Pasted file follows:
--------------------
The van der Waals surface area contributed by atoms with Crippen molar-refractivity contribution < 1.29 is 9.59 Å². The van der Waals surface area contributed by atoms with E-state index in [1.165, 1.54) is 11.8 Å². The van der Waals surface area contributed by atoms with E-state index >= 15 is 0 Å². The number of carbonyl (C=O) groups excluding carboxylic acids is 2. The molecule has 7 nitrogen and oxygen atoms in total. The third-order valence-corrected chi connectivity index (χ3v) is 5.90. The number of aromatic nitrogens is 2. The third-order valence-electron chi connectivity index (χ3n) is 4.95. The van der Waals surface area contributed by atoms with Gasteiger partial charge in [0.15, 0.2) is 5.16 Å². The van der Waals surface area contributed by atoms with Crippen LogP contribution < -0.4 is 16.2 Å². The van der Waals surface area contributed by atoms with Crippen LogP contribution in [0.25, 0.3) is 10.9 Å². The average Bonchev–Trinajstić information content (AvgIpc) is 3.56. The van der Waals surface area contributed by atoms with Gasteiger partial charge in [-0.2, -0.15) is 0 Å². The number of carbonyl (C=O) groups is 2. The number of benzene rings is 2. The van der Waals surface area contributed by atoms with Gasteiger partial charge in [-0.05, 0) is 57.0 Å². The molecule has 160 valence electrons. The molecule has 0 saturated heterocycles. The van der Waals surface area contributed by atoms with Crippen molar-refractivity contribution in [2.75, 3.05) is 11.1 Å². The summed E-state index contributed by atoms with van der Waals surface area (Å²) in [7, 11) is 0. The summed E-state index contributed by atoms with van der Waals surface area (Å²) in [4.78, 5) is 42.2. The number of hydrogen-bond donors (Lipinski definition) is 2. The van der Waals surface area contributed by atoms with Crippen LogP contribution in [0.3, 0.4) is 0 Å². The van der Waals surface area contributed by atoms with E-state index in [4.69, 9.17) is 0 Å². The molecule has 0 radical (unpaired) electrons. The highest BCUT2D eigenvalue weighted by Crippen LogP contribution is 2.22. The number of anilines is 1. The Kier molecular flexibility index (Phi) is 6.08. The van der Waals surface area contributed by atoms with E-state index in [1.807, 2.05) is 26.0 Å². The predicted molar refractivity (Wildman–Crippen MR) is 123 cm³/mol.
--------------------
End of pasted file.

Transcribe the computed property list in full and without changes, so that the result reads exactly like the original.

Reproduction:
The van der Waals surface area contributed by atoms with Crippen molar-refractivity contribution < 1.29 is 9.59 Å². The van der Waals surface area contributed by atoms with E-state index in [1.165, 1.54) is 11.8 Å². The van der Waals surface area contributed by atoms with E-state index >= 15 is 0 Å². The number of carbonyl (C=O) groups excluding carboxylic acids is 2. The molecule has 7 nitrogen and oxygen atoms in total. The third-order valence-corrected chi connectivity index (χ3v) is 5.90. The number of aromatic nitrogens is 2. The third-order valence-electron chi connectivity index (χ3n) is 4.95. The van der Waals surface area contributed by atoms with Gasteiger partial charge in [0.15, 0.2) is 5.16 Å². The van der Waals surface area contributed by atoms with Crippen LogP contribution < -0.4 is 16.2 Å². The van der Waals surface area contributed by atoms with Crippen LogP contribution in [0.25, 0.3) is 10.9 Å². The average Bonchev–Trinajstić information content (AvgIpc) is 3.56. The van der Waals surface area contributed by atoms with Gasteiger partial charge in [-0.2, -0.15) is 0 Å². The number of carbonyl (C=O) groups is 2. The number of benzene rings is 2. The van der Waals surface area contributed by atoms with Gasteiger partial charge in [-0.05, 0) is 57.0 Å². The molecule has 160 valence electrons. The molecule has 0 saturated heterocycles. The van der Waals surface area contributed by atoms with Crippen molar-refractivity contribution in [2.75, 3.05) is 11.1 Å². The summed E-state index contributed by atoms with van der Waals surface area (Å²) in [7, 11) is 0. The summed E-state index contributed by atoms with van der Waals surface area (Å²) in [4.78, 5) is 42.2. The number of hydrogen-bond donors (Lipinski definition) is 2. The van der Waals surface area contributed by atoms with Crippen LogP contribution in [0.3, 0.4) is 0 Å². The van der Waals surface area contributed by atoms with E-state index in [4.69, 9.17) is 0 Å². The molecule has 0 radical (unpaired) electrons. The highest BCUT2D eigenvalue weighted by Crippen LogP contribution is 2.22. The number of anilines is 1. The Kier molecular flexibility index (Phi) is 6.08. The van der Waals surface area contributed by atoms with E-state index in [1.807, 2.05) is 26.0 Å². The predicted molar refractivity (Wildman–Crippen MR) is 123 cm³/mol.